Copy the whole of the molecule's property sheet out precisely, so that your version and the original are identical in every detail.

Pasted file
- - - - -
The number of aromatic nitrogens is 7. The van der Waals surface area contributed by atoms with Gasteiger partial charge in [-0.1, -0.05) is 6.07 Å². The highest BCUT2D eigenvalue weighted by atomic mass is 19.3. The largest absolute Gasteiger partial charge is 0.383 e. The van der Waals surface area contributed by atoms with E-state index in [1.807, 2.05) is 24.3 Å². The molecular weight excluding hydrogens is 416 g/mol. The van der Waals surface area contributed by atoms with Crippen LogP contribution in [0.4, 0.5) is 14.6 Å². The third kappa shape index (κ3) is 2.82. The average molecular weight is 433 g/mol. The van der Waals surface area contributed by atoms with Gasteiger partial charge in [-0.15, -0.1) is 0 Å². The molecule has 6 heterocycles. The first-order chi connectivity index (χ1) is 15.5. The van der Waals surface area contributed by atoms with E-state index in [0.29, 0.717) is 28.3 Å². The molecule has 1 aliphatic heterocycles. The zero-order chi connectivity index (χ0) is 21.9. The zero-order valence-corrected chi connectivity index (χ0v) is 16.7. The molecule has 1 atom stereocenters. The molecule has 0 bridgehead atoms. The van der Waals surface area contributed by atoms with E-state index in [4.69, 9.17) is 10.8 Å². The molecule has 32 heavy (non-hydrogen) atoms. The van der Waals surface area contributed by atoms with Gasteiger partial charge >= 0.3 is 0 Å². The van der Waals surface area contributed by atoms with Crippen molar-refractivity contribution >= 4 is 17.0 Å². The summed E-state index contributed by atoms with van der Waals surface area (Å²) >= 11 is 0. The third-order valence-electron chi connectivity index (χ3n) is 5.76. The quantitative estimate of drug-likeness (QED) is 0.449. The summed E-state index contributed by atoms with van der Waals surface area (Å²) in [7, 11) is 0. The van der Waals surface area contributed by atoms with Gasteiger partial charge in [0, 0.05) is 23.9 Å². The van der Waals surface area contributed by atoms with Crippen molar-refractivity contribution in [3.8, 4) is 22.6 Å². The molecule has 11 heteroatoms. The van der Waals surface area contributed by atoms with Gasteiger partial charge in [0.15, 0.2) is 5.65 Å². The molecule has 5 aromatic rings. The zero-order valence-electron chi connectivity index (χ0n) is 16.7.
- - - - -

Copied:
The number of aromatic nitrogens is 7. The van der Waals surface area contributed by atoms with Gasteiger partial charge in [-0.1, -0.05) is 6.07 Å². The highest BCUT2D eigenvalue weighted by atomic mass is 19.3. The largest absolute Gasteiger partial charge is 0.383 e. The van der Waals surface area contributed by atoms with E-state index in [1.807, 2.05) is 24.3 Å². The molecular weight excluding hydrogens is 416 g/mol. The van der Waals surface area contributed by atoms with Crippen LogP contribution in [0.4, 0.5) is 14.6 Å². The third kappa shape index (κ3) is 2.82. The average molecular weight is 433 g/mol. The van der Waals surface area contributed by atoms with Gasteiger partial charge in [-0.15, -0.1) is 0 Å². The molecule has 6 heterocycles. The first-order chi connectivity index (χ1) is 15.5. The van der Waals surface area contributed by atoms with E-state index in [0.29, 0.717) is 28.3 Å². The molecule has 1 aliphatic heterocycles. The zero-order chi connectivity index (χ0) is 21.9. The zero-order valence-corrected chi connectivity index (χ0v) is 16.7. The molecule has 1 atom stereocenters. The molecule has 0 bridgehead atoms. The van der Waals surface area contributed by atoms with E-state index in [4.69, 9.17) is 10.8 Å². The molecule has 32 heavy (non-hydrogen) atoms. The van der Waals surface area contributed by atoms with Gasteiger partial charge >= 0.3 is 0 Å². The van der Waals surface area contributed by atoms with Crippen molar-refractivity contribution >= 4 is 17.0 Å². The summed E-state index contributed by atoms with van der Waals surface area (Å²) >= 11 is 0. The third-order valence-electron chi connectivity index (χ3n) is 5.76. The quantitative estimate of drug-likeness (QED) is 0.449. The summed E-state index contributed by atoms with van der Waals surface area (Å²) in [7, 11) is 0. The van der Waals surface area contributed by atoms with Gasteiger partial charge in [0, 0.05) is 23.9 Å². The van der Waals surface area contributed by atoms with Crippen molar-refractivity contribution in [3.8, 4) is 22.6 Å². The molecule has 11 heteroatoms. The van der Waals surface area contributed by atoms with Gasteiger partial charge in [0.15, 0.2) is 5.65 Å². The molecule has 5 aromatic rings. The zero-order valence-electron chi connectivity index (χ0n) is 16.7.